Testing Tops GF-5 Engine Oil Agenda


DETROIT – ILSAC/Oil, the committee developing GF-5, the next gasoline engine oil quality upgrade, rejected replacing an engine sequence test with a less costly bench test; moved ahead on developing a new fuel-economy test for engine oils; explored adoption of a Japanese chain-wear test; and established an emissions system compatibility team at its meeting here April 14.

Representing the automotive, chemical additive and petroleum industries, the ILSAC/Oil Committee has targeted mid-2009 as the completion date for GF-5, a tight deadline given the amount of test development the group faces.

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Ben Weber of Southwest Research Institute, chair of an ASTM section on passenger car engine oils,summarized the status of proposed engine sequence tests for the anticipated five-year life of the category, from 2009 to 2014.

Sequence Test Status
Five sequence tests are currently planned for GF-5:

1) The Sequence VIII, which measures bearing weight loss, had been the subject of possible elimination, to be replaced with the Cummins Corrosion Bench Test. The committee decided that the Cummins test was not a suitable replacement, so the Sequence VIII will be a GF-5 requirement.

Weber reported that the existing Sequence VIII engine parts inventory could last until 2015 at the average usage of 10 tests per month. He also reported that lead from existing bearings in storage continues to leach into the storage oil; the Central Parts Distributor has been working with a manufacturer to procure a new batch of bearings and resolve this problem.

2) For the Sequence IVA test, which measures camshaft lobe wear, Weber reported that there are options available for continuing this test, whether it includes upfront, long-term purchases by the lab or the Central Parts Distributor, or continued annual buys [of test engine parts] directly from Nissan.

3) The Sequence IIIG, which measures weighted piston deposits, used oil low-temperature viscosity and viscosity increase, faces no issues during GF-4, the current engine oil spec. However, a new IIIH test will be needed for GF-5.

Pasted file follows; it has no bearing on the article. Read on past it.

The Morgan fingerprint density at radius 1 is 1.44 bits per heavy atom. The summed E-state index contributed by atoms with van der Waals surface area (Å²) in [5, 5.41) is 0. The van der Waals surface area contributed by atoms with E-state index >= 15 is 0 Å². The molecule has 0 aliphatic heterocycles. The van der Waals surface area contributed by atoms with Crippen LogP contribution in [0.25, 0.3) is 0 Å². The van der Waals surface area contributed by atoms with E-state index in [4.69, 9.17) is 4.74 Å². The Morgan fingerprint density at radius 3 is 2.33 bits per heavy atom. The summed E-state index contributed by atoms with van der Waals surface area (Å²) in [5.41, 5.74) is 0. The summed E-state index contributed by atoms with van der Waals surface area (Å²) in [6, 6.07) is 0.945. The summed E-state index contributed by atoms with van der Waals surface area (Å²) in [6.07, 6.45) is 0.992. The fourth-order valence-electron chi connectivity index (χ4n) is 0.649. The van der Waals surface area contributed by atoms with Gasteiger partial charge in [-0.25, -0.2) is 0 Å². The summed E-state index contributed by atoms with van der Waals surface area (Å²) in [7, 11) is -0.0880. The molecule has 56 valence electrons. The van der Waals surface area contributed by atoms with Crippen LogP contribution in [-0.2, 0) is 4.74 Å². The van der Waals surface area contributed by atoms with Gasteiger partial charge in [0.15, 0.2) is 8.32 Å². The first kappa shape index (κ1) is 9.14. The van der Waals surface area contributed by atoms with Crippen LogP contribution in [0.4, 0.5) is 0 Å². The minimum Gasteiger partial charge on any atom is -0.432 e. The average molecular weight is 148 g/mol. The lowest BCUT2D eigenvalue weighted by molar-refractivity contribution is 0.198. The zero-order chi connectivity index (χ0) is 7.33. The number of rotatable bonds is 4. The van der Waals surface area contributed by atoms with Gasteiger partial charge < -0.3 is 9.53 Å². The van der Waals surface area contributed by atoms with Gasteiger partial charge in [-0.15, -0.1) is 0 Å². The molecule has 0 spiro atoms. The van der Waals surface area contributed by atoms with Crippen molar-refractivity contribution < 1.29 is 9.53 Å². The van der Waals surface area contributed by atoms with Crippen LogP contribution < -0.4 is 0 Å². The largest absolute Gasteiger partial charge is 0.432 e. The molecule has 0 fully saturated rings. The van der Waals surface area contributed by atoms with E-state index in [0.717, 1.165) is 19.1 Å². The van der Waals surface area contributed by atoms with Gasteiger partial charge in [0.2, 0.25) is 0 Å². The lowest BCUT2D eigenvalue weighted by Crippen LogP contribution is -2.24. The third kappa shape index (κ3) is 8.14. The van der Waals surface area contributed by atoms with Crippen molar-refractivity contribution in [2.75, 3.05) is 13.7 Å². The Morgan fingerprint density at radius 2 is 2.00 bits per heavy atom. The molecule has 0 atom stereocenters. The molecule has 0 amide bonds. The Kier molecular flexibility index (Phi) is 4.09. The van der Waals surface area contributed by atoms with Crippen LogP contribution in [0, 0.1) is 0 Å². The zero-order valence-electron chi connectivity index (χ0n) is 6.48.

4) The Sequence VG, which measures low-temperature sludge, currently uses an out-of-production 1993 Ford 4.6-liter engine and hardware, with parts stockpiled through GF-4s anticipated demise in 2009. The same test, but with some new hardware (cylinder heads and intake manifolds) will be required for GF-5.

5) The Sequence VIB, which measures engine oils contribution to fuel economy, also uses the 1993 Ford 4.6-liter engine and hardware. Weber reported that the test, with some hardware changes to come, is suitable for all of GF-4. A new test will be required for GF-5.

New Test for Fuel Economy
Vehicle manufacturers have insisted for at least a decade that new categories for gasoline engine oils must have a demonstrable fuel economy component. They assert that this requirement is a valuable resource conservation measure for the country. In addition, engine oil fuel economy helps automakers meet their mandated corporate average fuel economy (CAF) requirements.

Last October, ILSAC (that is, U.S. and Japanese automakers) unanimously agreed that the current Sequence VIB test, which measures engine oil fuel economy, had to be replaced for GF-5.

In January a 10-member task force was established, with McMillan as chair. Its objectives included agreeing on testing procedures to be used in generating correlation data, overseeing testing and producing a report on testing results, providing input on engines and the oil matrix to be included in the testing program, and collection and analyzing data on proposed engine or bench tests.